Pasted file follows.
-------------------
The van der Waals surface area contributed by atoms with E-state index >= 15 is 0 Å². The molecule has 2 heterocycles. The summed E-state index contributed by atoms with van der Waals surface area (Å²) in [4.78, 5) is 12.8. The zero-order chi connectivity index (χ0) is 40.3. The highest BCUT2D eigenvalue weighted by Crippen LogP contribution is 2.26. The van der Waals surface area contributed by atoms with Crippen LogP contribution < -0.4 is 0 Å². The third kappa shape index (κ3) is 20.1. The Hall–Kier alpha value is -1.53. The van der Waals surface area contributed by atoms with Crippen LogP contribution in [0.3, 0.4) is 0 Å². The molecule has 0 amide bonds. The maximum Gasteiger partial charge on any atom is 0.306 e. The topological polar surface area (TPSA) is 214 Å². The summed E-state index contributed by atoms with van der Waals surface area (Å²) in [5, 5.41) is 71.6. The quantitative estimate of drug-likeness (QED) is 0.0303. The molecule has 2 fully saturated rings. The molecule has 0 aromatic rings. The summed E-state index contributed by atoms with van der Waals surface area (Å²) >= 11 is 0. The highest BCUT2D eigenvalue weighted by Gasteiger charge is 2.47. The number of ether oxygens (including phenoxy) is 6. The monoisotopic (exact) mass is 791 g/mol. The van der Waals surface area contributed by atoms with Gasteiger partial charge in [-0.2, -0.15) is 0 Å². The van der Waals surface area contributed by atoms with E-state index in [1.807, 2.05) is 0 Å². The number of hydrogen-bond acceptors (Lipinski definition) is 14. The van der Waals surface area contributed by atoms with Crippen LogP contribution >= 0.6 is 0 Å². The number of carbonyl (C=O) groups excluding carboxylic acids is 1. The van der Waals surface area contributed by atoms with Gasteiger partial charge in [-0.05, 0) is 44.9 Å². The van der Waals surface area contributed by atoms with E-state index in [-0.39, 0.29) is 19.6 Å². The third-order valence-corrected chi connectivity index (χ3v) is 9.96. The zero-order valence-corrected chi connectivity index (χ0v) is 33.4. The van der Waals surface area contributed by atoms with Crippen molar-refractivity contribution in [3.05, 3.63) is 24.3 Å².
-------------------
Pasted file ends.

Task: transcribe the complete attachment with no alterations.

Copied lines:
The van der Waals surface area contributed by atoms with E-state index >= 15 is 0 Å². The molecule has 2 heterocycles. The summed E-state index contributed by atoms with van der Waals surface area (Å²) in [4.78, 5) is 12.8. The zero-order chi connectivity index (χ0) is 40.3. The highest BCUT2D eigenvalue weighted by Crippen LogP contribution is 2.26. The van der Waals surface area contributed by atoms with Crippen LogP contribution < -0.4 is 0 Å². The third kappa shape index (κ3) is 20.1. The Hall–Kier alpha value is -1.53. The van der Waals surface area contributed by atoms with Crippen LogP contribution in [0.3, 0.4) is 0 Å². The molecule has 0 amide bonds. The maximum Gasteiger partial charge on any atom is 0.306 e. The topological polar surface area (TPSA) is 214 Å². The summed E-state index contributed by atoms with van der Waals surface area (Å²) in [5, 5.41) is 71.6. The quantitative estimate of drug-likeness (QED) is 0.0303. The molecule has 2 fully saturated rings. The molecule has 0 aromatic rings. The summed E-state index contributed by atoms with van der Waals surface area (Å²) >= 11 is 0. The highest BCUT2D eigenvalue weighted by Gasteiger charge is 2.47. The number of ether oxygens (including phenoxy) is 6. The monoisotopic (exact) mass is 791 g/mol. The van der Waals surface area contributed by atoms with Gasteiger partial charge in [-0.2, -0.15) is 0 Å². The van der Waals surface area contributed by atoms with E-state index in [1.807, 2.05) is 0 Å². The number of hydrogen-bond acceptors (Lipinski definition) is 14. The van der Waals surface area contributed by atoms with Crippen LogP contribution >= 0.6 is 0 Å². The number of carbonyl (C=O) groups excluding carboxylic acids is 1. The van der Waals surface area contributed by atoms with Gasteiger partial charge in [-0.05, 0) is 44.9 Å². The van der Waals surface area contributed by atoms with E-state index in [-0.39, 0.29) is 19.6 Å². The third-order valence-corrected chi connectivity index (χ3v) is 9.96. The zero-order valence-corrected chi connectivity index (χ0v) is 33.4. The van der Waals surface area contributed by atoms with Crippen molar-refractivity contribution in [3.05, 3.63) is 24.3 Å².